Using a mop to turn a life around—Unipapa founder Jimi Chen

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Unipapa founder Jimi Chen redesigned a mop which has become a hot-selling item. Chen is dedicated to enhancing the aesthetic value of products through...

Unipapa founder Jimi Chen redesigned a mop which has become a hot-selling item. Chen is dedicated to enhancing the aesthetic value of products through...

Are there too many design graduates competing for too few jobs in Taiwan? In reality, there is a high demand for local product designers. To make a good living, however, it is vital that they know how to create their own value.

From earning a monthly wage of NT$30,000 (US$1,000) to leading a new startup with a valuation of about NT$300 million (US$10 million), 32-year-old Jimi Chen, founder and chief executive officer of ecommerce platform Unipapa, is a good example of a designer who created his own value. When he first started out, he never imagined that redesigning a mop would redesign his life.

Life and design
On the second day of the 2017 Chinese Lunar New Year holiday, when most people are still immersed the spirit of the holiday, Chen received an unexpected call from Xue Xue Institute Chairperson Lilin Hsu. Later that day, Hsu and her husband Lin P. S., president of Taiwan Glass Industry Corp., together with a number of company executives came to his office for a talk.

Throughout the whole New Year holiday, Chen, Hsu and Lin had many interactions. In the end, it was decided that Xue Xue Institute would become Unipapa’s first major investor. Today, the once tiny startup is valued at around NT$300 million.

In mid-2016, Unipapa launched its first version of the SupaMop, a mop that was well received by people aged 25-35. The attractiveness of the product stems from its ability to easily go from dirty to its original, brilliant white color. Within just three weeks of its debut, 2,000 SupaMops had been sold.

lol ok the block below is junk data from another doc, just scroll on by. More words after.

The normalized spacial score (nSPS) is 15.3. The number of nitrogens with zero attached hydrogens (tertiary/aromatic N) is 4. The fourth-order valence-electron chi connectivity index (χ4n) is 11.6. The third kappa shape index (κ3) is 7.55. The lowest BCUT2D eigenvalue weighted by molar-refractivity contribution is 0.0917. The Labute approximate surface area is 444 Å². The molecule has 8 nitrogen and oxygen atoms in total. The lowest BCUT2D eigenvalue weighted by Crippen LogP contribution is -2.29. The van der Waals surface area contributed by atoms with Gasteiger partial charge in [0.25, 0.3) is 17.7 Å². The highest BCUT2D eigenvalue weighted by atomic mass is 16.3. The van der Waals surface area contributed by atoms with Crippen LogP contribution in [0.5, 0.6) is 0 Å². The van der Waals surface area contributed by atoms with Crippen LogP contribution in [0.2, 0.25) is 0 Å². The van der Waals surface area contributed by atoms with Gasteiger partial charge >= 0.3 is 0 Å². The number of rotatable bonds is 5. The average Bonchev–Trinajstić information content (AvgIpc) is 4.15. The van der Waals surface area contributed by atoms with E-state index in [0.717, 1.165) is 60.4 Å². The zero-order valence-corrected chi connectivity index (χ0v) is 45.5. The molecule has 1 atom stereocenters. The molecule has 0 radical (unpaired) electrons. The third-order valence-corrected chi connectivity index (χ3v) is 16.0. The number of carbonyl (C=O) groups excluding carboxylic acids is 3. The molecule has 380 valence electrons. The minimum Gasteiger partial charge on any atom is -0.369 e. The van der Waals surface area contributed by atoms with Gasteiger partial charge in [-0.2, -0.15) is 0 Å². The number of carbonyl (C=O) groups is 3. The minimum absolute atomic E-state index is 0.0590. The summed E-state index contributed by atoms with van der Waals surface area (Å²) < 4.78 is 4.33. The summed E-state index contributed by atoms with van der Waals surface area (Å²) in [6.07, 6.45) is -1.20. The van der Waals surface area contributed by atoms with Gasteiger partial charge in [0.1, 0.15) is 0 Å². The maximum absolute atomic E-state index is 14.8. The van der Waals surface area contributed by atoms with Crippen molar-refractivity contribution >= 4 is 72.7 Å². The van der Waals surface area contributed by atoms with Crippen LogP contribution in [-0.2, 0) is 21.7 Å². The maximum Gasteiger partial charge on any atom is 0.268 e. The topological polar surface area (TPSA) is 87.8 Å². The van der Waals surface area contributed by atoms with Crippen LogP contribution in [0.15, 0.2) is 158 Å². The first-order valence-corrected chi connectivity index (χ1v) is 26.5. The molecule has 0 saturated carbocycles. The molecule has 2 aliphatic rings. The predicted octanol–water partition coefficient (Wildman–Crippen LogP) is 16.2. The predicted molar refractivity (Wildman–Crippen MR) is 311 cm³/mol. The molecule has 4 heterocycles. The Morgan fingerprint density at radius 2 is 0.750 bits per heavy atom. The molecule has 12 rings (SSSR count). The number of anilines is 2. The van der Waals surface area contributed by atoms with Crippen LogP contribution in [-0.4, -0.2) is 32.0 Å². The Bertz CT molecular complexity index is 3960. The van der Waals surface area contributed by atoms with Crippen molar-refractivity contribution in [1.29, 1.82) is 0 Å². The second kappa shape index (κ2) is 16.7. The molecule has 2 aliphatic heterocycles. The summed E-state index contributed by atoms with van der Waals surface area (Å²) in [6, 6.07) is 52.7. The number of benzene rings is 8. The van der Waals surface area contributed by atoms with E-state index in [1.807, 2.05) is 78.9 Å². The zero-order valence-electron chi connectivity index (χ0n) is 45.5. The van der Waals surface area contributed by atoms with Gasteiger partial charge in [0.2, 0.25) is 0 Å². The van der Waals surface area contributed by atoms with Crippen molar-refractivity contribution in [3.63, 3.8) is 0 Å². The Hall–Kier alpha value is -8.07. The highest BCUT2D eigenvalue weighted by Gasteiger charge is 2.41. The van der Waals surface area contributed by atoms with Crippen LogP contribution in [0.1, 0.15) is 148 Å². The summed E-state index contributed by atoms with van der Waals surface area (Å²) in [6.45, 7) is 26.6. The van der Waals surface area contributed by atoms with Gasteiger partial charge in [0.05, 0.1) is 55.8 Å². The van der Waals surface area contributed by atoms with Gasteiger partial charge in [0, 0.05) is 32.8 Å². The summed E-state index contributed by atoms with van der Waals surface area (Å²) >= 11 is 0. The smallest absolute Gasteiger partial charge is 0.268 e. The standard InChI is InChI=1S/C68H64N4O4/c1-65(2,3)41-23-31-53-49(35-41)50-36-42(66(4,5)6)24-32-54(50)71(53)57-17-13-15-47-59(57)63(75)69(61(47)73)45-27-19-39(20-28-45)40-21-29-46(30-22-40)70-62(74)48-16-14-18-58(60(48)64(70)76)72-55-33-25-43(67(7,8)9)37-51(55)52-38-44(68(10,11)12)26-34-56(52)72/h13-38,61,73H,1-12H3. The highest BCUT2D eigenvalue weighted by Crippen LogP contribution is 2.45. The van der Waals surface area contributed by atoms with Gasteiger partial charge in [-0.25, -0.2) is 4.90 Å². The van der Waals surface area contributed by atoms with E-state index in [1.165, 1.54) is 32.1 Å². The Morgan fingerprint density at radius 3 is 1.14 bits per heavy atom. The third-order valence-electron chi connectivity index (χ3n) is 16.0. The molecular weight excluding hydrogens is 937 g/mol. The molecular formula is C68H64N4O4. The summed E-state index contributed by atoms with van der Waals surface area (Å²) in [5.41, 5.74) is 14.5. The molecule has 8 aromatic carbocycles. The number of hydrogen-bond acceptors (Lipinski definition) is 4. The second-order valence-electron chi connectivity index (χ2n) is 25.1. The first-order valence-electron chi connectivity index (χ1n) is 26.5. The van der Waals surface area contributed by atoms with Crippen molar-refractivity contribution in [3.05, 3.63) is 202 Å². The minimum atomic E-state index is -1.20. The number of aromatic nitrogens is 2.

Chen’s approach involved seeking cooperation with established companies by offering free design services, so long as his firm was given exclusive rights to sell their products at home and abroad. His new method, “D2B2C” (Design to Business to Customer), was geared toward helping those in the traditional manufacturing industry find new opportunities. This approach was also the main reason that Hsu and Lin thought highly of Chen.

Taiwan’s traditional manufacturers do not place enough emphasis on creating original designs. This failing is best exemplified by the low salaries offered to their employees.

Chen graduated from the Department of Industrial Design at Taipei City-based Tatung University and was offered a job in Italy in the cruise ship and motorcycle design industries. The job included airline tickets, accommodations and meals, in addition to a monthly salary of over NT$50,000 (US$1,667). After half a year’s stay in Italy, Chen returned to Taiwan to work at a relative’s company. He was responsible for the design of sports braces ordered by foreign buyers on an original design manufacturer basis. Though his job title was design director, he was only paid about NT$30,000 a month.

Though the sports braces he designed sold well overseas, Chen did not receive a pay raise. Moreover, dozens of design drafts that he had created received little attention. “My boss thought that the cost of developing a new product was too high. It’d be good enough if existing products could continue increasing productivity and making money,” Chen recalled. He decided to quit his job to work for another company manufacturing small home appliances. However, he experienced a similar dilemma.